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Dad: W.Va. sheriff slaying suspect mentally ‘off’

The man suspected of killing a West Virginia sheriff as he ate lunch in his car was mentally disturbed and had no particular vendetta against law enforcement, his father said yesterday.

Melvin Maynard said his 37-year-old son, Tennis Melvin Maynard, was exposed to harmful chemicals and injured while working at an Alabama coal mine. He most likely did not target Mingo County Sheriff Eugene Crum, he said.

“He would have probably shot anybody, the first one he come to, you know what I’m saying?” the elder Maynard said.

“I know he was off. I know he should have been in a hospital,” the father said, adding that his son had previously been in an institution. He refused to elaborate, saying only that “the same problem was eating him again.”

Witnesses told the police Maynard was alone when he shot Crum in Williamson, W.Va., and investigators still haven’t determined why he shot the sheriff, said Dave Rockel, the Mingo County Drug Task Force commander and Williamson police chief.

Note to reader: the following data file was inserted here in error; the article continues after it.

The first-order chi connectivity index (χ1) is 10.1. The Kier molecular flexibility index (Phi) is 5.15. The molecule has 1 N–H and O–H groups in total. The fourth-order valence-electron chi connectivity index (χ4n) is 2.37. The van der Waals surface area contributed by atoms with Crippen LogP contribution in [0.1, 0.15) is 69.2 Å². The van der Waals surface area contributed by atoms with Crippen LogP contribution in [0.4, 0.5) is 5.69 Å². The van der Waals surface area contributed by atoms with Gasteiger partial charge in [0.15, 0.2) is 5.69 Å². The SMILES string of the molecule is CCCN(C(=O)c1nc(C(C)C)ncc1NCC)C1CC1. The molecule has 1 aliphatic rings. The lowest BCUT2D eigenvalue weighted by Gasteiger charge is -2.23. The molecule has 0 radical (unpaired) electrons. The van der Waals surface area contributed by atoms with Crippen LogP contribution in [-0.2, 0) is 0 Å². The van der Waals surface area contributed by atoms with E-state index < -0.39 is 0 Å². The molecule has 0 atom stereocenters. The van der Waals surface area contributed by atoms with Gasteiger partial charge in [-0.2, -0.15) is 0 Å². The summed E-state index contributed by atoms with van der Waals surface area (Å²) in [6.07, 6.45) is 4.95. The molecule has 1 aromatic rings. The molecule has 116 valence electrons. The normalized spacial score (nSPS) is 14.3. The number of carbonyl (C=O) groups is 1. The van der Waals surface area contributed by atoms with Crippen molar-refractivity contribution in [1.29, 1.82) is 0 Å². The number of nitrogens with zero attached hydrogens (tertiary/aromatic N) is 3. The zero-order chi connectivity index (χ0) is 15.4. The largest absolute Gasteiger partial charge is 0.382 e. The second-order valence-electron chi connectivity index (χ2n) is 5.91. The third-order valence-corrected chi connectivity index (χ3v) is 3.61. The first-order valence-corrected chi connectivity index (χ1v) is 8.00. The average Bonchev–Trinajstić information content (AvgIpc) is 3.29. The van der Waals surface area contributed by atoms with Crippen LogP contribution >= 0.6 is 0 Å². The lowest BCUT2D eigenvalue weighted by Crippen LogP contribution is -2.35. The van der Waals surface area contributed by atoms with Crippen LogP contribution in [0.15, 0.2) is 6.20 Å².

Crum had been in office just three months before he was killed Wednesday afternoon, making good on a campaign pledge to help rid the southern coalfields of the illegal prescription drug trade blamed for thousands of addictions and overdoses.

Friends say he was shot to death in the spot where he parked most days, keeping an eye on a place that had been shut down for illegally dispensing prescription drugs to be sure it didn’t reopen.

Tennis Maynard was shot and wounded by a Mingo deputy in a chase following the attack on Crum. The state police said he crashed his car into a bridge in his hometown of Delbarton, then got out and pointed a weapon at the deputy, who fired in self-defense.

State police spokesman Sgt. Michael Baylous said Tennis Maynard is expected to survive and remained at Cabell Huntington Hospital in Huntington yesterday.

Maynard has been charged with murder in Crum’s death and attempted murder in the incident with the deputy, authorities said.

Before Crum’s death, Maynard had never faced criminal charges in West Virginia, according to county and state records. Baylous said the state police had responded to past incidents involving Maynard, though he declined to elaborate.

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